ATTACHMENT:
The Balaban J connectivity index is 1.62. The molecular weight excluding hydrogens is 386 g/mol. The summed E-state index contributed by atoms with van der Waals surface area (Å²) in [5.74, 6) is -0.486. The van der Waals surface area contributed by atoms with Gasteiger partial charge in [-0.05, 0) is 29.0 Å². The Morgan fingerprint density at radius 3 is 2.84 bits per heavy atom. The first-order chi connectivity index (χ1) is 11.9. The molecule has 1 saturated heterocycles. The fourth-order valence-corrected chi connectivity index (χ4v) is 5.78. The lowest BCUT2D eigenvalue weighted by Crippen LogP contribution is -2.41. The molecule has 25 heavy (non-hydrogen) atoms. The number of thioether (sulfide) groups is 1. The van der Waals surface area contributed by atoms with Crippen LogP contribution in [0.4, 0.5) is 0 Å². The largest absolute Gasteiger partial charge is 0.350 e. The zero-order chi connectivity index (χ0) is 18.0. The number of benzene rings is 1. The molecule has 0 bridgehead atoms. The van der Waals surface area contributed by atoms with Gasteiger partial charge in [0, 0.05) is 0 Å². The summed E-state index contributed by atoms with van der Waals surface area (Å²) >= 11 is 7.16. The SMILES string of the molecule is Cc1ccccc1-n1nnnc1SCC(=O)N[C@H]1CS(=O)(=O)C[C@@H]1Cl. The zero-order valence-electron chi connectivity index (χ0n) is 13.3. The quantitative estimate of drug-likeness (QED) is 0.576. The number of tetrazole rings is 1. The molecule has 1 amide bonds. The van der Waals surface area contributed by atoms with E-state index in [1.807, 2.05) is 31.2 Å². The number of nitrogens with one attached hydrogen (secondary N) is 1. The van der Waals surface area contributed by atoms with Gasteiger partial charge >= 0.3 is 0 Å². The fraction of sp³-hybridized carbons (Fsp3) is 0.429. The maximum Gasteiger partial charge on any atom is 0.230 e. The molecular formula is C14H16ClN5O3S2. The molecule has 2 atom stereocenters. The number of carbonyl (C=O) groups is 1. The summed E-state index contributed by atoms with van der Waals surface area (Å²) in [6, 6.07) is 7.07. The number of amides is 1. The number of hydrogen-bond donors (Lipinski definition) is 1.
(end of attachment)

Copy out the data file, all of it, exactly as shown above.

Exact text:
The Balaban J connectivity index is 1.62. The molecular weight excluding hydrogens is 386 g/mol. The summed E-state index contributed by atoms with van der Waals surface area (Å²) in [5.74, 6) is -0.486. The van der Waals surface area contributed by atoms with Gasteiger partial charge in [-0.05, 0) is 29.0 Å². The Morgan fingerprint density at radius 3 is 2.84 bits per heavy atom. The first-order chi connectivity index (χ1) is 11.9. The molecule has 1 saturated heterocycles. The fourth-order valence-corrected chi connectivity index (χ4v) is 5.78. The lowest BCUT2D eigenvalue weighted by Crippen LogP contribution is -2.41. The molecule has 25 heavy (non-hydrogen) atoms. The number of thioether (sulfide) groups is 1. The van der Waals surface area contributed by atoms with Crippen LogP contribution in [0.4, 0.5) is 0 Å². The largest absolute Gasteiger partial charge is 0.350 e. The zero-order chi connectivity index (χ0) is 18.0. The number of benzene rings is 1. The molecule has 0 bridgehead atoms. The van der Waals surface area contributed by atoms with Gasteiger partial charge in [0, 0.05) is 0 Å². The summed E-state index contributed by atoms with van der Waals surface area (Å²) >= 11 is 7.16. The SMILES string of the molecule is Cc1ccccc1-n1nnnc1SCC(=O)N[C@H]1CS(=O)(=O)C[C@@H]1Cl. The zero-order valence-electron chi connectivity index (χ0n) is 13.3. The quantitative estimate of drug-likeness (QED) is 0.576. The number of tetrazole rings is 1. The molecule has 1 amide bonds. The van der Waals surface area contributed by atoms with E-state index in [1.807, 2.05) is 31.2 Å². The number of nitrogens with one attached hydrogen (secondary N) is 1. The van der Waals surface area contributed by atoms with Gasteiger partial charge >= 0.3 is 0 Å². The fraction of sp³-hybridized carbons (Fsp3) is 0.429. The maximum Gasteiger partial charge on any atom is 0.230 e. The molecular formula is C14H16ClN5O3S2. The molecule has 2 atom stereocenters. The number of carbonyl (C=O) groups is 1. The summed E-state index contributed by atoms with van der Waals surface area (Å²) in [6, 6.07) is 7.07. The number of amides is 1. The number of hydrogen-bond donors (Lipinski definition) is 1.